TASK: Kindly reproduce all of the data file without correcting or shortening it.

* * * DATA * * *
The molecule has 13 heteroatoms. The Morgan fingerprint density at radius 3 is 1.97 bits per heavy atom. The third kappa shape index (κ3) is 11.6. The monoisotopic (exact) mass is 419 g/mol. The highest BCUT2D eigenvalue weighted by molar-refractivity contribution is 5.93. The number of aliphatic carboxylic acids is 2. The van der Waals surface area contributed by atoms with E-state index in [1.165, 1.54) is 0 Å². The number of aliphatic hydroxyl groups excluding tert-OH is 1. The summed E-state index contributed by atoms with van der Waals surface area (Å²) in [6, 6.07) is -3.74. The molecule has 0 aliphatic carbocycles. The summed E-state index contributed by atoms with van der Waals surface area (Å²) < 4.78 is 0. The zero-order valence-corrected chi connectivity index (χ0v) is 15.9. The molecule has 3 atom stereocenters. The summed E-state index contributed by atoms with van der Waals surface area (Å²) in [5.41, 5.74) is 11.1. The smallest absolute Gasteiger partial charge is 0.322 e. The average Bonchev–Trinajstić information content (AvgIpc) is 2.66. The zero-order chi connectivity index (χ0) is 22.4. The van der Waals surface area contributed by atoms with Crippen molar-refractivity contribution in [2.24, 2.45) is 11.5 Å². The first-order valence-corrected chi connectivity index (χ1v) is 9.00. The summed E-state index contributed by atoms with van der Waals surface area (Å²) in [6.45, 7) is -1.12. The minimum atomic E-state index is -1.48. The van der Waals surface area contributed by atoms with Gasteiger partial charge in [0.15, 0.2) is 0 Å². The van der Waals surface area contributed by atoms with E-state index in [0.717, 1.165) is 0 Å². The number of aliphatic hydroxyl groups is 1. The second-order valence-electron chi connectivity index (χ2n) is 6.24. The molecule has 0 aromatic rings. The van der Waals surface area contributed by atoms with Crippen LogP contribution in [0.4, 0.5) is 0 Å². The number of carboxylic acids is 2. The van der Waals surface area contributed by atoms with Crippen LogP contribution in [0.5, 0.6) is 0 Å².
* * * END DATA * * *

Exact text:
The molecule has 13 heteroatoms. The Morgan fingerprint density at radius 3 is 1.97 bits per heavy atom. The third kappa shape index (κ3) is 11.6. The monoisotopic (exact) mass is 419 g/mol. The highest BCUT2D eigenvalue weighted by molar-refractivity contribution is 5.93. The number of aliphatic carboxylic acids is 2. The van der Waals surface area contributed by atoms with E-state index in [1.165, 1.54) is 0 Å². The number of aliphatic hydroxyl groups excluding tert-OH is 1. The summed E-state index contributed by atoms with van der Waals surface area (Å²) in [6, 6.07) is -3.74. The molecule has 0 aliphatic carbocycles. The summed E-state index contributed by atoms with van der Waals surface area (Å²) < 4.78 is 0. The zero-order valence-corrected chi connectivity index (χ0v) is 15.9. The molecule has 3 atom stereocenters. The summed E-state index contributed by atoms with van der Waals surface area (Å²) in [5.41, 5.74) is 11.1. The smallest absolute Gasteiger partial charge is 0.322 e. The average Bonchev–Trinajstić information content (AvgIpc) is 2.66. The zero-order chi connectivity index (χ0) is 22.4. The van der Waals surface area contributed by atoms with Crippen molar-refractivity contribution in [2.24, 2.45) is 11.5 Å². The first-order valence-corrected chi connectivity index (χ1v) is 9.00. The summed E-state index contributed by atoms with van der Waals surface area (Å²) in [6.45, 7) is -1.12. The minimum atomic E-state index is -1.48. The van der Waals surface area contributed by atoms with Gasteiger partial charge in [0.15, 0.2) is 0 Å². The van der Waals surface area contributed by atoms with E-state index in [0.717, 1.165) is 0 Å². The number of aliphatic hydroxyl groups is 1. The second-order valence-electron chi connectivity index (χ2n) is 6.24. The molecule has 0 aromatic rings. The van der Waals surface area contributed by atoms with Crippen LogP contribution in [0.4, 0.5) is 0 Å². The number of carboxylic acids is 2. The van der Waals surface area contributed by atoms with Crippen LogP contribution in [0.5, 0.6) is 0 Å².